An additional point to note on NZ bonds is that the NZ government bond market is liquid (easy to buy and sell), but the yields are currently similar to bank cash rates for retail investors. The NZ corporate bond market liquidity is varied depending on the issue. There is a secondary market traded outside the NZDX, which is hard for retail investors to observe. It’s worthwhile obtaining advice before entering in the corporate bond markets, especially regarding market liquidity.
Article provided by Ally Cui – Director, Private Wealth Adviser, JBWere
Ally Cui can be contacted on Ally.Cui@jbwere.co.nz or +64 (9) 365 0888.
NZ is a country that welcomes all people
New Zealand changed forever on Friday 15 March, when we were rudely reminded of our vulnerability to terrorism.
Foreigners of all ethnicities and religions have always been welcomed into New Zealand and we have foolishly thought we would never be prone to terrorism threats. We grew up very quickly last week and I wish to apologise to all New Zealand residents and tourists, for our naivety and oversight in this regard. Everyone has the right to be safe in our country, even more so when in their place of worship.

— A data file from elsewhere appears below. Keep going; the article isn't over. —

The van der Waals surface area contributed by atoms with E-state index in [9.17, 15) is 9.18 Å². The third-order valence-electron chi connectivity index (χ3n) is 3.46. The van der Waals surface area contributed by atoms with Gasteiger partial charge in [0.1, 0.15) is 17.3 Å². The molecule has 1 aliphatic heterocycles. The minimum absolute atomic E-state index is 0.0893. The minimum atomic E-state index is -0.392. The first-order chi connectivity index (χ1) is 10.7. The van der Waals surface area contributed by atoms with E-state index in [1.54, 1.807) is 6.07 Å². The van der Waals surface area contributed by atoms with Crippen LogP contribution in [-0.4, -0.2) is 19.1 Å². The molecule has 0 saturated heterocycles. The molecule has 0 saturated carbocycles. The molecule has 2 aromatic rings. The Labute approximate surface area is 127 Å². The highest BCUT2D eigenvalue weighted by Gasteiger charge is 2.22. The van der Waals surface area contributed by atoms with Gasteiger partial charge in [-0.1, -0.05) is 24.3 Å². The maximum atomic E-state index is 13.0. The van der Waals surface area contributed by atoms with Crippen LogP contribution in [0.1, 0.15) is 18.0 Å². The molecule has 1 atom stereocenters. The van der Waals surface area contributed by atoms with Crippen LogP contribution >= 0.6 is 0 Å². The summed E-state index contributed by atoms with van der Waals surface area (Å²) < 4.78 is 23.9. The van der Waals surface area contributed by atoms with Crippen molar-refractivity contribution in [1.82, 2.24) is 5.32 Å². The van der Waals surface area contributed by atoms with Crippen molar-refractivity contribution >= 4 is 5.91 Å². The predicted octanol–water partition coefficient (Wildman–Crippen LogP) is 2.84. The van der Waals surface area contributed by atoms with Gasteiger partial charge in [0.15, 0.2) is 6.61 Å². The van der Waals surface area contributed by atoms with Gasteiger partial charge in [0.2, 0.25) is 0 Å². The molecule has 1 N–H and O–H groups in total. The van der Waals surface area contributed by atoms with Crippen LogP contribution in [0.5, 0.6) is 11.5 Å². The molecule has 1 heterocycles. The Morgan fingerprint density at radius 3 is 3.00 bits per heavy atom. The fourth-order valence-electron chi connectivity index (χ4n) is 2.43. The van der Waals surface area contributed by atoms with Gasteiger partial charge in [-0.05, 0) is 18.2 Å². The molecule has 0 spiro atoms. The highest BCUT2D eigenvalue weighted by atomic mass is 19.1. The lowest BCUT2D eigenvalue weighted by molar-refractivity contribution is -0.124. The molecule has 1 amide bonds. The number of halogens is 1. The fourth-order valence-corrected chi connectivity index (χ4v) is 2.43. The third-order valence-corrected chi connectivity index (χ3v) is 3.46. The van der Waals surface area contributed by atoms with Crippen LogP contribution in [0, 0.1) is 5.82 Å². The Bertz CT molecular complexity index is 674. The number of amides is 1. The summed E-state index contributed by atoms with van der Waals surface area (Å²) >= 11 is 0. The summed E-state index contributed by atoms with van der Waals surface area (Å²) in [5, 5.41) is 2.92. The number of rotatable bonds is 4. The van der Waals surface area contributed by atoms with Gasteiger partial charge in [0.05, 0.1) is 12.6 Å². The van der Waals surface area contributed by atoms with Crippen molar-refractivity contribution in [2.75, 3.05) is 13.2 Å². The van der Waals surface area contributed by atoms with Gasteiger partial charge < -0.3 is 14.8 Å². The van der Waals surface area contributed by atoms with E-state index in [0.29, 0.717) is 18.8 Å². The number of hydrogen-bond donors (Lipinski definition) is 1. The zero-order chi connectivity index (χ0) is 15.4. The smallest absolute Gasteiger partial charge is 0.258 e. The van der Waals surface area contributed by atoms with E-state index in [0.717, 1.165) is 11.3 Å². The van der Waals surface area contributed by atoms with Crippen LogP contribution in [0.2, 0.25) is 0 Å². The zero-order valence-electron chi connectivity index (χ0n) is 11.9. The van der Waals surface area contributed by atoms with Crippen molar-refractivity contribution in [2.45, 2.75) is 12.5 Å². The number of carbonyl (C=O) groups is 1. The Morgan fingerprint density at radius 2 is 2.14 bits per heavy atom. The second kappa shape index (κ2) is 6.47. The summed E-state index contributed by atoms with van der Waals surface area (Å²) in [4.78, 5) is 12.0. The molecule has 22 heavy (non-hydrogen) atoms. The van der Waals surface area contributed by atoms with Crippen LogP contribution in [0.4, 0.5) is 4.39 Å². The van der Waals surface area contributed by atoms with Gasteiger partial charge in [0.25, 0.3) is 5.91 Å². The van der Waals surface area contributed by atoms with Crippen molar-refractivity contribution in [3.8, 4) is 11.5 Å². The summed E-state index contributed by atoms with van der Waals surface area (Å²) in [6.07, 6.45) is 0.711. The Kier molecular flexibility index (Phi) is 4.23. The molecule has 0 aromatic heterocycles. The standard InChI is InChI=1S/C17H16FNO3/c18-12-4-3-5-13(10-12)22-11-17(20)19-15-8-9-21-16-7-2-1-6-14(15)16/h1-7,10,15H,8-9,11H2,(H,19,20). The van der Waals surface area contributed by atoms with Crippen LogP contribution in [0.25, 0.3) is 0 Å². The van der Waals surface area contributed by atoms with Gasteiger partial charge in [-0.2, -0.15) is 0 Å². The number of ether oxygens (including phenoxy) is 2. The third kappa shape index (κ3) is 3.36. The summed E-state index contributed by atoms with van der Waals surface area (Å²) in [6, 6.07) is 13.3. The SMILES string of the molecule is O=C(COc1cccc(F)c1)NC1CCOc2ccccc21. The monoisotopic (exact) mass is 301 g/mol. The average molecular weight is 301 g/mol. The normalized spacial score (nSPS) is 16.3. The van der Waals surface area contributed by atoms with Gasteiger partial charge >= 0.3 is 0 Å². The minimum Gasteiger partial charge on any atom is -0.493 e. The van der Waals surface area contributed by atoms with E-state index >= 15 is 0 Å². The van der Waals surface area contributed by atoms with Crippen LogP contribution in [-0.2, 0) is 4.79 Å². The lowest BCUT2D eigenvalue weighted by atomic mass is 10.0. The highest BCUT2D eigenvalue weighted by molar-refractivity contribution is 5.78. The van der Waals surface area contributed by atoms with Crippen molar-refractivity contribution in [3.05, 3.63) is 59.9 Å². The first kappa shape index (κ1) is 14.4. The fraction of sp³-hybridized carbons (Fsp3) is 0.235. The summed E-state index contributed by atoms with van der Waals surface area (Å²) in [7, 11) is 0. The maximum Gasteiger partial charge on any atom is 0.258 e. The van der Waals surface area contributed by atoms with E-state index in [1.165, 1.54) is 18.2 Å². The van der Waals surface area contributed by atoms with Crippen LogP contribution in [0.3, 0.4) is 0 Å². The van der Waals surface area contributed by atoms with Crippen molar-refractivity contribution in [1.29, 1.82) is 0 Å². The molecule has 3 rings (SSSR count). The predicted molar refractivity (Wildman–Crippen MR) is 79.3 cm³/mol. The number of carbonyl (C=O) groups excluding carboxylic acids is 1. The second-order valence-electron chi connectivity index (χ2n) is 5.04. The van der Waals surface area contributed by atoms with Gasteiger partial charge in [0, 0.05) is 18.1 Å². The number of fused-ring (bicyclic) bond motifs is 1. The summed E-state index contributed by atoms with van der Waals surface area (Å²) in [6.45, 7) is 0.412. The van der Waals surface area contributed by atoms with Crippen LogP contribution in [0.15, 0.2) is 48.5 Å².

New Zealand has matured in a the space of a week and become an even more inclusive country, with huge outpourings of love and respect afforded toward all ethnic groups and religious beliefs. Our Prime Minister has been a revelation and grown in stature with her forthright approach toward all issues in this regard.
New Zealand needs foreigners and will continue to welcome them; be them; tourists or resident seekers. This event has galvanised New Zealand’s spirit to ensure LOVE is the key ingredient in “our NZ way of life”. Enterprise Recruitment, as a New Zealand owned and operated company wishes to extend a warm and cordial invitation to overseas candidates interested in New Zealand to contact us for an obligation free assessment / appraisal of their career opportunities.
Finally our heartfelt condolences and apologies for allowing this to occur, to ALL our Muslim Brothers and Sisters around the world and in NZ.
Article provided by Steve Baker – Enterprise Recruitment and People.
Enterprise Recruitment and People has a national presence. We remain interested in providing obligation free advice to offshore candidate’s about their chances of securing employment in New Zealand. Steve can be contacted on firstname.lastname@example.org or 00 64 3 3530680.
Partner, Lane Neave
t +64 3 353 1063
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Partner, Lane Neave